Book/page totals

Top 10 Lists

Sunday, August 15, 2010

cover of 'These Old Shades'

One night as Justin Alastair, Duke of Avon is walking through the streets of Paris, he collides with a poor young red-headed boy running from his rough older brother. On a bit of a whim, because something about the child's Titian hair and blue eyes reminds him of an enemy, Alastair buys the lad from the older brother and makes the child, Léon, his page. Alastair has quite the reputation for his cunning and lack of morals, such that he is known by some as "Satanas", and his good friend Hugh Davenant disapproves of Alastair taking this child with him everywhere, even serving him at gambling houses and other places of ill-repute. Of course, there is a great mystery about Léon, and it turns out to be quite an interesting story-- and the audience gets to be at least partly in on Alastair's knowledge and plans long before the other characters in the book.

It is revealed fairly early on that Léon in the book that is actually Léonie; in fact, the blurb on the back of the copy of the book I had revealed this fact, but now I almost wish it hadn't, because I'm curious whether or not I would have figured it out myself. Alastair claims he knew immediately; Hugh says he knew within a week; but no one else seems to figure it out. Léonie is in fact connected to a noble French family, in particular to a Comte who had wronged Alastair years before; but what starts out as a rather small revenge for that act turns into a much bigger and more potent revenge for what was done to Léonie herself.

There is plenty of opportunity for comedy and humor here, in the midst of a very engrossing story. When Alastair and Hugh are arguing, Alastair coolly gives Hugh tips on how to improve his sneer (he says it looks more like a grimace). When Alastair takes Léonie to England to learn to be a girl (she'd been running around disguised as a boy since she was seven), it is very challenging and trying to everyone involved-- Léonie would much prefer the freedom of breeches that she is used to, bargains with Alastair to give her fencing lessons (or else she will be very "stupid" when she is being taught the more lady-like things he wants her to know), and continues to be very out-spoken, often saying "bah!". Later on in the novel, when the Alastair family is reunited, we are given the opportunity to see some of the craziness the Alastairs are known for, and laugh at their many foibles, witty conversations and arguments.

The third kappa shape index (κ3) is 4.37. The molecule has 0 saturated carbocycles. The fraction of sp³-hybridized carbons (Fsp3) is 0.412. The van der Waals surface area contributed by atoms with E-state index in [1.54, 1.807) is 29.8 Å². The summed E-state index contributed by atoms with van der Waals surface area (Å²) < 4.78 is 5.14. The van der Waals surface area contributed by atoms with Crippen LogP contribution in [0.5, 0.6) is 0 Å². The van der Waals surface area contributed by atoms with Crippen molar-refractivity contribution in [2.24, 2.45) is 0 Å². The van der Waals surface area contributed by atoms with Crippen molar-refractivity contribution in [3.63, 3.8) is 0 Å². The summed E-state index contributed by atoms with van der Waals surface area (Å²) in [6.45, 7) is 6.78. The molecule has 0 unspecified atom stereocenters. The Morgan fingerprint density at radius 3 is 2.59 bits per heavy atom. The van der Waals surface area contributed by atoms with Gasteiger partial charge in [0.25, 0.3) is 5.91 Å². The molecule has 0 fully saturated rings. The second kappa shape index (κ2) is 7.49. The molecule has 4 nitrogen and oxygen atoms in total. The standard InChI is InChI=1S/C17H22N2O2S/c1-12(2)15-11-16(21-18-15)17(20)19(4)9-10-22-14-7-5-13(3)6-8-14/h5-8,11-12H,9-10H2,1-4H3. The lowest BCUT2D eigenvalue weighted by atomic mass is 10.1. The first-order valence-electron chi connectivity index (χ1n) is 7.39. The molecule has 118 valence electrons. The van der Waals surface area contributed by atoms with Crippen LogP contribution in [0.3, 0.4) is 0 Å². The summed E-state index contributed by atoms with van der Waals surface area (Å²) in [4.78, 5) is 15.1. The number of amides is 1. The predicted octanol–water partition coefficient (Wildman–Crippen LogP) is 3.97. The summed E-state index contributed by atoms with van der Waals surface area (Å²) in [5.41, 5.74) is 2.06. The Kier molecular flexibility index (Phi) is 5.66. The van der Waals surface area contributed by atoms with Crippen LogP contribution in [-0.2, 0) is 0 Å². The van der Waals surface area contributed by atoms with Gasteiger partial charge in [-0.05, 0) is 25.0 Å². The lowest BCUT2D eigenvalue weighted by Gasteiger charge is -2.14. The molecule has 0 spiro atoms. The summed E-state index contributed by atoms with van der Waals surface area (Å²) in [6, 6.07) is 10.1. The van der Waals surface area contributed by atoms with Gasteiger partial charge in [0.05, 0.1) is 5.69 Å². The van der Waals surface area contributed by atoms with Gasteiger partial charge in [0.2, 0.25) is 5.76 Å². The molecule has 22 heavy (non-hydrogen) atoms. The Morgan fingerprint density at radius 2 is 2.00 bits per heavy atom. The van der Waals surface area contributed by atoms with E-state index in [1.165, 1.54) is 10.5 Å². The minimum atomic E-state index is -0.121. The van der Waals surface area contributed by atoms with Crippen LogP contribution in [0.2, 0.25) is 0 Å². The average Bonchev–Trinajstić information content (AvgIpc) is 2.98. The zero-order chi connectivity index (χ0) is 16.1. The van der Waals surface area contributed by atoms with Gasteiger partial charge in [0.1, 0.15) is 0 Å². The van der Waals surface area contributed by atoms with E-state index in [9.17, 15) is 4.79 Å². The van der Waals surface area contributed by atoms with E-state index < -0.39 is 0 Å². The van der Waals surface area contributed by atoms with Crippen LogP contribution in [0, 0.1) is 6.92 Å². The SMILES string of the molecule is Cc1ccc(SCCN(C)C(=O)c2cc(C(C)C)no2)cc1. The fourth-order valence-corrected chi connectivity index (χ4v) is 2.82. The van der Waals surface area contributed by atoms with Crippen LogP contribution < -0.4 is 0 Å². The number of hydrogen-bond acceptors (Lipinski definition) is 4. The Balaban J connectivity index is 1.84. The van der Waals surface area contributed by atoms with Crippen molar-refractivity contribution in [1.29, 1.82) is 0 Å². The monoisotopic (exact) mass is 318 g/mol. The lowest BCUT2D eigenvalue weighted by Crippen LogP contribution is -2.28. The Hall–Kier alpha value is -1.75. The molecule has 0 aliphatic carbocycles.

Léonie is a wonderful foil for Alastair-- she is a mixture of innocence and worldliness (she'd had a rough life before being purchased by a Duke in a Paris alley), and is frank and opinionated. She often makes apt, unexpected comparisons (when she sees the King at Versailles, he says she looks just like a coin-- the coin with his face on it, of course). She is passionate and quick-tempered-- she is Alastair's devoted servant from the moment he purchases her and saves her, and won't let anyone, even the other servants, try to tell her how evil or terrible he is (and they have plenty of evidence). Alastair is cool and calculating, brilliant and lucky, and yet he is fascinated and delighted by this outspoken child, and yet somehow manages to feel unworthy of her adoration.

Warning: Heyer novels may be addictive. I read this one in under 24 hours.

Title:These Old Shades
Author:Georgette Heyer
Date published:1926
Number of pages:378
Notes:loan from Catey


Google Search